Non-Prescription Omega-3s and Your Health
Omega-3 supplements can help make up for a lack of omega-3 fatty acids in your diet.
But when it comes to preventing or treating disease, many studies have not found much benefit in taking low daily doses of omega-3 supplements.
However, if you have heart disease, the American Heart Association recommends higher amounts of omega-3s that may be hard to get from diet alone. So, ask your doctor if supplements or prescriptions are right for you.
Prescription Omega-3s and Your Health
Prescription fish oil capsules contain a higher dose of omega-3 fatty acids than non-prescription versions.
Your doctor will probably only recommended prescription-strength fish oil if your triglycerides are very high (more than 500 mg/dL).
Research suggests very high triglyceride levels are linked to an increased risk of heart disease. However, more research is needed to determine if prescription omega-3s lower the risk of heart disease.
Very high triglycerides are also linked to pancreatitis.
Two types of prescription-strength omega-3 fatty acids are available:
- Epanova (omega-3-carboxylic acids). This contains a combination of EPA and DHA.
- Lovaza (omega-3-acid ethyl esters). This contains a combination of EPA and DHA.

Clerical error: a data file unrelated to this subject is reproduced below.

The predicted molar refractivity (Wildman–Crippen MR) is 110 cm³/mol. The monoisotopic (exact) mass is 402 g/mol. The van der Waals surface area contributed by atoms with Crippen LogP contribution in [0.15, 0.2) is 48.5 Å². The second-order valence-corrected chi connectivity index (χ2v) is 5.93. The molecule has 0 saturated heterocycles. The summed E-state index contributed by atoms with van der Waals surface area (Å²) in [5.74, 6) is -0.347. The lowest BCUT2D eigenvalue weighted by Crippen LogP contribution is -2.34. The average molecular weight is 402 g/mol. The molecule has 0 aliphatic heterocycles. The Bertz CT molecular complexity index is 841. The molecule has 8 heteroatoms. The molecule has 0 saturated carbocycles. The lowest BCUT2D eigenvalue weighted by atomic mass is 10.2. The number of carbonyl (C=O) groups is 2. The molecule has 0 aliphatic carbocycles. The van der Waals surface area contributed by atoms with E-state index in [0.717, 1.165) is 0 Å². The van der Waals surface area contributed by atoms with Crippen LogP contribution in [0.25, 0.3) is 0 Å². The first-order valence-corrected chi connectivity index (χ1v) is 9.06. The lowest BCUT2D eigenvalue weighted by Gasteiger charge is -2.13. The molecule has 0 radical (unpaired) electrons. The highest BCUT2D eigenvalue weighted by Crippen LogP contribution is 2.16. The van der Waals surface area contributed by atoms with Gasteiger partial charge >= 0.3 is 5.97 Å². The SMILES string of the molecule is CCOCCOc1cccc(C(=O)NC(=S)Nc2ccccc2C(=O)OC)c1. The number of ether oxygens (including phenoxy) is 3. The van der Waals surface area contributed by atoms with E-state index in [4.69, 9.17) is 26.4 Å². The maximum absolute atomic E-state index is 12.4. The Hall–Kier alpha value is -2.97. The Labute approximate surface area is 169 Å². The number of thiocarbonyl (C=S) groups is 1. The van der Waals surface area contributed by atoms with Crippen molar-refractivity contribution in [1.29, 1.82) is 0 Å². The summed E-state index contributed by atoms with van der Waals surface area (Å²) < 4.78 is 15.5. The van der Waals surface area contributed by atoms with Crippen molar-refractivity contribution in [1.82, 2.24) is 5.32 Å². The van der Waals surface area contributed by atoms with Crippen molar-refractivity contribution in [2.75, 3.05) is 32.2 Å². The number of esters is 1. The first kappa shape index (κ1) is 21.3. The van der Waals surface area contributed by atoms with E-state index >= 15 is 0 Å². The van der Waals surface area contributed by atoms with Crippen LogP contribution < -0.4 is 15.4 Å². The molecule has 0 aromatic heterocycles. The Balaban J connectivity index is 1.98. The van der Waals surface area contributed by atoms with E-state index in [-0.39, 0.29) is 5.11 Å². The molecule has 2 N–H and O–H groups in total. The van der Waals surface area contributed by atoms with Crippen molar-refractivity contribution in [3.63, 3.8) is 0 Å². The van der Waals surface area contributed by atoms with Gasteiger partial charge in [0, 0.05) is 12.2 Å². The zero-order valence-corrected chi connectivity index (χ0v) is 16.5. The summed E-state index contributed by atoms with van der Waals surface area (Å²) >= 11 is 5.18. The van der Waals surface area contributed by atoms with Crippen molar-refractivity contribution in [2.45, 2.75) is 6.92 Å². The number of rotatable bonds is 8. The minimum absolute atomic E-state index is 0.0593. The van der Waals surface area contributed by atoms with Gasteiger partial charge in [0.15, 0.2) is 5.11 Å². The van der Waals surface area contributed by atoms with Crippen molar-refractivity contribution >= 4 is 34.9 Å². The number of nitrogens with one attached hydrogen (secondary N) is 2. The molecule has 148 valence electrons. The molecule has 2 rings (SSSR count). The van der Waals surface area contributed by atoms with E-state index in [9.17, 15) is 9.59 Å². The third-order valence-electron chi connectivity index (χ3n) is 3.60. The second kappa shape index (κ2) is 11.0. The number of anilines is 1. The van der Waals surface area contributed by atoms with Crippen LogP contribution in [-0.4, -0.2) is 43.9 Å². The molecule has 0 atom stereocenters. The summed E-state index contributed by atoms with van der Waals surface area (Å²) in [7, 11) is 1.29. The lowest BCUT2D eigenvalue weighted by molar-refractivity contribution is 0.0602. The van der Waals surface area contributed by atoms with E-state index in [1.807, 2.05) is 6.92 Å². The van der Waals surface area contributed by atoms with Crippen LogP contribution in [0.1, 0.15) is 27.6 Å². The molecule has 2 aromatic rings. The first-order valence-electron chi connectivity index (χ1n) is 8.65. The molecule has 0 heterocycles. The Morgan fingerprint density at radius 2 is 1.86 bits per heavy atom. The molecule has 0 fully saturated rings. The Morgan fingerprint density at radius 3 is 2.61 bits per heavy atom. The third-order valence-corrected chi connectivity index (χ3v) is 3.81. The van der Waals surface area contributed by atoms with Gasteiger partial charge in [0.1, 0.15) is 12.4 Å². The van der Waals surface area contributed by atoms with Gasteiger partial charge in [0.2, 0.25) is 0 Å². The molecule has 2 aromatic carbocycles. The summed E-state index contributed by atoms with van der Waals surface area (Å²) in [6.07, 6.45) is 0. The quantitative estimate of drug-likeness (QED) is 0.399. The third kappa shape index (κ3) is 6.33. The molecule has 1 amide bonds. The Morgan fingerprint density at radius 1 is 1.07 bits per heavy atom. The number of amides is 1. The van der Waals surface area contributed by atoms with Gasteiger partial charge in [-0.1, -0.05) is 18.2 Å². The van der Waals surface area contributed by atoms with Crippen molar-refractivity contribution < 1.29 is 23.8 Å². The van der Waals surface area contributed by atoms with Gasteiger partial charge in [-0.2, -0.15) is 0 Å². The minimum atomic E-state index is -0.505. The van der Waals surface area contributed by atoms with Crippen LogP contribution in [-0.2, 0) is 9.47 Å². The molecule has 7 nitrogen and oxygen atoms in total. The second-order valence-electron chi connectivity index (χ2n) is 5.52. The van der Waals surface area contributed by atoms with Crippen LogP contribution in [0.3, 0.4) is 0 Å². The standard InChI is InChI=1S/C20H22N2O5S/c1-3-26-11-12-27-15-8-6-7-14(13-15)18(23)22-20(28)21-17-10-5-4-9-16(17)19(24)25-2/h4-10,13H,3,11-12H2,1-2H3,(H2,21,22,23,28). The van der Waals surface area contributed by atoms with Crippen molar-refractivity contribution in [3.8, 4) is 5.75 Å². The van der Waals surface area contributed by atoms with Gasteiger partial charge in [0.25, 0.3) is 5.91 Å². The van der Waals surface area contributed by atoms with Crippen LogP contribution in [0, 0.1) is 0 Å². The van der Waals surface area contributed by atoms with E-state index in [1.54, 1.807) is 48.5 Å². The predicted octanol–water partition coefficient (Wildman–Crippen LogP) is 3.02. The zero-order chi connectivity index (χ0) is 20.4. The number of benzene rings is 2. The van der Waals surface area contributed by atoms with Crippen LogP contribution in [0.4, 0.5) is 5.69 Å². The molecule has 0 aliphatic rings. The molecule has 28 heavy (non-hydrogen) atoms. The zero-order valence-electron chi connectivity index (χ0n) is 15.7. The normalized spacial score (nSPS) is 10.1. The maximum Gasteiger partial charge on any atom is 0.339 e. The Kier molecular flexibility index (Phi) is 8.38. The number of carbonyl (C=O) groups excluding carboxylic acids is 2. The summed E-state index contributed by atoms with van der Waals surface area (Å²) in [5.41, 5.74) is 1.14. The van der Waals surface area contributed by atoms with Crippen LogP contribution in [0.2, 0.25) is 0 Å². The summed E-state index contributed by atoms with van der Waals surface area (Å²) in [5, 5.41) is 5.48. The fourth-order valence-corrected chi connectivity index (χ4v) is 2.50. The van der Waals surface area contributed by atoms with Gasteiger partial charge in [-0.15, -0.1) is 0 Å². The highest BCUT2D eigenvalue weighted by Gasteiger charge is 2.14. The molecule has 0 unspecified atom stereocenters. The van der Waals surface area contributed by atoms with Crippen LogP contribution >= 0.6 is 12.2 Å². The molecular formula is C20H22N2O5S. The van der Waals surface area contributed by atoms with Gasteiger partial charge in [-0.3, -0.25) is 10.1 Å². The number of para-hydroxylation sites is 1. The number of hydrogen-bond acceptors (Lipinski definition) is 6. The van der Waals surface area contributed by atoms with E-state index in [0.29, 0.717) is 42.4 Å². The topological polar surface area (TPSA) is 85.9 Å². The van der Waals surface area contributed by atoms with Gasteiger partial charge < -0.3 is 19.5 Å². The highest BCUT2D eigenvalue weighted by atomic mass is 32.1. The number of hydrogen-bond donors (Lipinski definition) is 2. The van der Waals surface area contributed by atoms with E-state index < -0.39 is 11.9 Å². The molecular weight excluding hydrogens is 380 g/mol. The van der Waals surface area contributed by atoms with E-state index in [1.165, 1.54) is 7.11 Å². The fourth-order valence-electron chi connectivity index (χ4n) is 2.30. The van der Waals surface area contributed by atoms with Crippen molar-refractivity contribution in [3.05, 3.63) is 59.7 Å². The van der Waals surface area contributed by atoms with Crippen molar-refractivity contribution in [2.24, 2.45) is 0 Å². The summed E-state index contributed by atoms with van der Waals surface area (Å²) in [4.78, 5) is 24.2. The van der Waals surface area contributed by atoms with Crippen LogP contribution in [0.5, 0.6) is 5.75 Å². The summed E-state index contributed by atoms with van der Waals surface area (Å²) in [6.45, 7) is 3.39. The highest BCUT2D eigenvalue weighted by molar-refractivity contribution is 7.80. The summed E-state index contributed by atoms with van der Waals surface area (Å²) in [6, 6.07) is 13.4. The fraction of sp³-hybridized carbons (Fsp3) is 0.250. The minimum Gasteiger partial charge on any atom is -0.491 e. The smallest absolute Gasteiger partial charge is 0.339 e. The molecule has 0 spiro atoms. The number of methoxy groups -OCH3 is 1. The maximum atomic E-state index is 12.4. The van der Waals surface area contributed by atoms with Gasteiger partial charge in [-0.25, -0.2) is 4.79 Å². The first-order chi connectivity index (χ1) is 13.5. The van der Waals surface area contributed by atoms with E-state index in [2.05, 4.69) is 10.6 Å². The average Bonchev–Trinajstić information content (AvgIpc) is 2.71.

- Vascepa (icosapent ethyl). This contains EPA only.
Side Effects of Non-Prescription Omega-3s
The FDA doesn't regulate supplements as closely as prescriptions. So the amount of omega-3s listed on the label may be higher than what you actually get. In addition, supplements may not be pure omega-3s and may contain other ingredients or contaminants.
Omega-3 fatty acid supplements come in many different doses and types. Each supplement can contain different ingredients, depending on the manufacturer's standards.
Non-prescription omega-3 fatty acid supplements may cause mild side effects, such as:
- Fishy burps or taste in the mouth
- Upset stomach
Talk to your doctor before taking omega-3 supplements if you:
Also, ask your doctor if you really need to take an omega-3 supplement. In most cases, all you need are a few adjustments to your diet. If your doctor does recommend a supplement, ask what type and dose you should use. Be sure to talk about your health history and other medicines you're taking.